It’s a week of strings! Another chance to fill the kids’ curiosity is the Saint Paul Chamber Orchestra’s Start the Music! Serenading Strings: Meet the String Family on Saturday, February 21. It’s a perfect up-close opportunity to see and hear the instruments played by the artists—and maybe even touch the instruments if they can be careful. (Perhaps I am causing trouble by saying that, but I can hope.) Once a month, the SPCO invites young and old into the The Music Room at the SPCO Center for events that showcase a set of instruments. There are two Saturday performances, at 10:15 and 11:15 a.m. The Music Room at the SPCO Center is in the Historic Hamm Building, 408 Saint Peter Street, Third Floor.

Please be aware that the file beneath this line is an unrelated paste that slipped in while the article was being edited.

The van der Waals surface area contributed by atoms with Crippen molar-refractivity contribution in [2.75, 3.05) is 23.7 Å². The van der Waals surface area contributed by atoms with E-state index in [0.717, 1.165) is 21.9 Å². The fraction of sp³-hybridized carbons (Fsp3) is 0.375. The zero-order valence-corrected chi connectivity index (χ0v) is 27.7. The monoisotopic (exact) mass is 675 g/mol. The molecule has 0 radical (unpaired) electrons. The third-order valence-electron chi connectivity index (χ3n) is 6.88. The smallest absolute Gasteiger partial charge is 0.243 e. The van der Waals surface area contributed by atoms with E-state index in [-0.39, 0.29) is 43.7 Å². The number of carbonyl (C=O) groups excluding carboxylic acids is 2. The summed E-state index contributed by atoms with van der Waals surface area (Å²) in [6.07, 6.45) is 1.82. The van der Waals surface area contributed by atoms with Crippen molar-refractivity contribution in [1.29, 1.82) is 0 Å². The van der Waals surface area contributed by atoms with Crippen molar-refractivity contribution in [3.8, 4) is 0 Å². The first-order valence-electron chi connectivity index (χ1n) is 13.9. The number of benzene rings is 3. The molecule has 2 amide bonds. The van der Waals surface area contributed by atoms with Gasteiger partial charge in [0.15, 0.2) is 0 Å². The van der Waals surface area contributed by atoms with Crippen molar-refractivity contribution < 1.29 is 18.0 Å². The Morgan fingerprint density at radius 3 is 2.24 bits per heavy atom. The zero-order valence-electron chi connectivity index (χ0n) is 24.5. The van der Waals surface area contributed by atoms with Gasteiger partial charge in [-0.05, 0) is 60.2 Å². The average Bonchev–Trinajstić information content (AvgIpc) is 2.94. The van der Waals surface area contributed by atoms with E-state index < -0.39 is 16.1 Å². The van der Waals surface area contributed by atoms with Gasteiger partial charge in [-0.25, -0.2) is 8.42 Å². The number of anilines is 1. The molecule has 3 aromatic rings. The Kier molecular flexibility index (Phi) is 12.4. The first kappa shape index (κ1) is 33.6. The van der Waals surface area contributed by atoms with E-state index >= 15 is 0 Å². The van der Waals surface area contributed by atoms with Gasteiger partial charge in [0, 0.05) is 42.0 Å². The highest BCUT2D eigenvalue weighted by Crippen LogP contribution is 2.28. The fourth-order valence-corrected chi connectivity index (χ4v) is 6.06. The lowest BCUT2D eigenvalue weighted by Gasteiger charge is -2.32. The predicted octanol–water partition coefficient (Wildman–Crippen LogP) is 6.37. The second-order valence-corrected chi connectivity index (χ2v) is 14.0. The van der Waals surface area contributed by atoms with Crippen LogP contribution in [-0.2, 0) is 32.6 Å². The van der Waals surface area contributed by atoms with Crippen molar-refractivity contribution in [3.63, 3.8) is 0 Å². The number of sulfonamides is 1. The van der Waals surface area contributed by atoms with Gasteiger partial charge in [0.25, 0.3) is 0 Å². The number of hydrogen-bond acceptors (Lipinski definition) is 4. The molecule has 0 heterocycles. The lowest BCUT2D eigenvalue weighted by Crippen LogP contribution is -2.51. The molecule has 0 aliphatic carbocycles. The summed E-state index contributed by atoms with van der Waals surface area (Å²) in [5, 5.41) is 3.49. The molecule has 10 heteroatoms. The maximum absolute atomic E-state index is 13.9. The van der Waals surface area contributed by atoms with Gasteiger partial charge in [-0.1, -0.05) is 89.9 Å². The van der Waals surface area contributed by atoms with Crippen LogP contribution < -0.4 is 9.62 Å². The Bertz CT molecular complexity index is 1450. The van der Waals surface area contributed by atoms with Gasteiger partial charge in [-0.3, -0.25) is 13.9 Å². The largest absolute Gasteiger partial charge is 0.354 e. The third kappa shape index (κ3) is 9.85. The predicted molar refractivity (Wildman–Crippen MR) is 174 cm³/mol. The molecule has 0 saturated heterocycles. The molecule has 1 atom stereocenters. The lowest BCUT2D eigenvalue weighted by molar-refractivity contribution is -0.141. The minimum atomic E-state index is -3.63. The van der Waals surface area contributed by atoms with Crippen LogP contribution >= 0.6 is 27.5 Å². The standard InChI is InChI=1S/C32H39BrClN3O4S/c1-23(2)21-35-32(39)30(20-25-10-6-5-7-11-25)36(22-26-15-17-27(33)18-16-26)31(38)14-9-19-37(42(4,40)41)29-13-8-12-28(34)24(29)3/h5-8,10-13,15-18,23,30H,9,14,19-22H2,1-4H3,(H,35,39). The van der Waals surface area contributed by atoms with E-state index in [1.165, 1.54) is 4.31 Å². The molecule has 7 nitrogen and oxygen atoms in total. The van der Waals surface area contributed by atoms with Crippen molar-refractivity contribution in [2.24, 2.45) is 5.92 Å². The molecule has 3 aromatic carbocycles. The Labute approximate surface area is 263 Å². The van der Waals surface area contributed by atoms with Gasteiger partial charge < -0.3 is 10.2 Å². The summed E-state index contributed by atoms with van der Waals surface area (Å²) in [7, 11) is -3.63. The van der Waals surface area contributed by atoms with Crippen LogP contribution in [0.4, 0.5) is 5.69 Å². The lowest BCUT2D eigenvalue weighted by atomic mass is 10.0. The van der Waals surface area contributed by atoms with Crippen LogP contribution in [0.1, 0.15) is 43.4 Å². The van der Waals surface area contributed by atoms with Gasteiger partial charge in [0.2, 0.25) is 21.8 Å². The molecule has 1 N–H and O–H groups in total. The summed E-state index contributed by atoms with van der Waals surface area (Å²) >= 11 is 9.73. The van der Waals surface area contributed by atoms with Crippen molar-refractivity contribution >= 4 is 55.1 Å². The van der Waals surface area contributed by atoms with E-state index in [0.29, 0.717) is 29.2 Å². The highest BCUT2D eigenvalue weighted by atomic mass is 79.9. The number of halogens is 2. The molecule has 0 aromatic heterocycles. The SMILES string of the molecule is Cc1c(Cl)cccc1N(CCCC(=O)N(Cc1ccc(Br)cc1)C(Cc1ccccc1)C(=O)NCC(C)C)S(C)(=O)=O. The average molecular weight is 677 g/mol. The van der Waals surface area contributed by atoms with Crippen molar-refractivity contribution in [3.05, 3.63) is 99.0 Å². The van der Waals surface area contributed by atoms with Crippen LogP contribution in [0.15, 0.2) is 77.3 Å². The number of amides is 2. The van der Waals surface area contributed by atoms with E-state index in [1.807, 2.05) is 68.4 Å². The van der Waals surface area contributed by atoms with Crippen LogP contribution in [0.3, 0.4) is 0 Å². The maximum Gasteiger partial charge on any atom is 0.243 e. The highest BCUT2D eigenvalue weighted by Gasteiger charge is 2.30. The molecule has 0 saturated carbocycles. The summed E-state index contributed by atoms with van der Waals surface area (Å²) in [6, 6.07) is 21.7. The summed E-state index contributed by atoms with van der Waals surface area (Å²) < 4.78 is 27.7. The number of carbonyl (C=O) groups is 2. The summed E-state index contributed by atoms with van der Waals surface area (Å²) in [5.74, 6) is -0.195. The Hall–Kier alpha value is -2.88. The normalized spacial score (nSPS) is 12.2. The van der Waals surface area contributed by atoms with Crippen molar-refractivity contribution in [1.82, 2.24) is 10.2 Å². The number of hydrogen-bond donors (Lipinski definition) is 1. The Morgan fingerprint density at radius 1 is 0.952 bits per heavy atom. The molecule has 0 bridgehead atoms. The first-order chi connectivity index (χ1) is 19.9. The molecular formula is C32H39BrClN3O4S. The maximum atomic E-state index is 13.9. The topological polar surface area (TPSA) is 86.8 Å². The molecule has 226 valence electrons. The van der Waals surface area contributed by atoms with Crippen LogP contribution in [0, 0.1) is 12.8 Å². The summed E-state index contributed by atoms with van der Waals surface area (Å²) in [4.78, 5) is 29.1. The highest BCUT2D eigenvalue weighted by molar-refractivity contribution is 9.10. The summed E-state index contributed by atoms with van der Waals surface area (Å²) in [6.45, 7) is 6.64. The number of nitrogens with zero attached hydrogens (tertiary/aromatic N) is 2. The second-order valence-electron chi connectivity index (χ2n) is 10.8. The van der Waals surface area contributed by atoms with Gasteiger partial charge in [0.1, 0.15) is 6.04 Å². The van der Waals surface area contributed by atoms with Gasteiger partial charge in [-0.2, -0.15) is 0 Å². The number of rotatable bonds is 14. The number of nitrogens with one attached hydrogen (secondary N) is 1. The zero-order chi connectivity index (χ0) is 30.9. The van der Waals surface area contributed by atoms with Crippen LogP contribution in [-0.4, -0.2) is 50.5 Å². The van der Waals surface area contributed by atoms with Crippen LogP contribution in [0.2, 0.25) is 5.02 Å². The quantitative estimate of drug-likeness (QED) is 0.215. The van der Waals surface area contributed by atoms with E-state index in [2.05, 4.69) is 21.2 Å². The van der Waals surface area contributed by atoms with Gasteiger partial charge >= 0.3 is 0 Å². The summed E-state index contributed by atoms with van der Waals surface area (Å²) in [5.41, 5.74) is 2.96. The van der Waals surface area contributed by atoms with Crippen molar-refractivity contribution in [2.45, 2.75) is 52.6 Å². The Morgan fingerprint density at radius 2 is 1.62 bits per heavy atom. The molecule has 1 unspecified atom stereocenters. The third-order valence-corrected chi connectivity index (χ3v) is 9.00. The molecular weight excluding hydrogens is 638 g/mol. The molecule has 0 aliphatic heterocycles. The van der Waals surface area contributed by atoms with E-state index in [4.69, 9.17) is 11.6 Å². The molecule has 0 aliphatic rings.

I’d like to say, “Well, that’s everything; if you’ve reached the bottom of this list, you are done,” but I can’t. This is Saint Paul. That means there a a lot of other things going on, and you can check out a lot of them here on our Almanac arts and culture calendar. In the meantime, have a happy Presidents Day and hum a few bars of “Hail to the Chief.”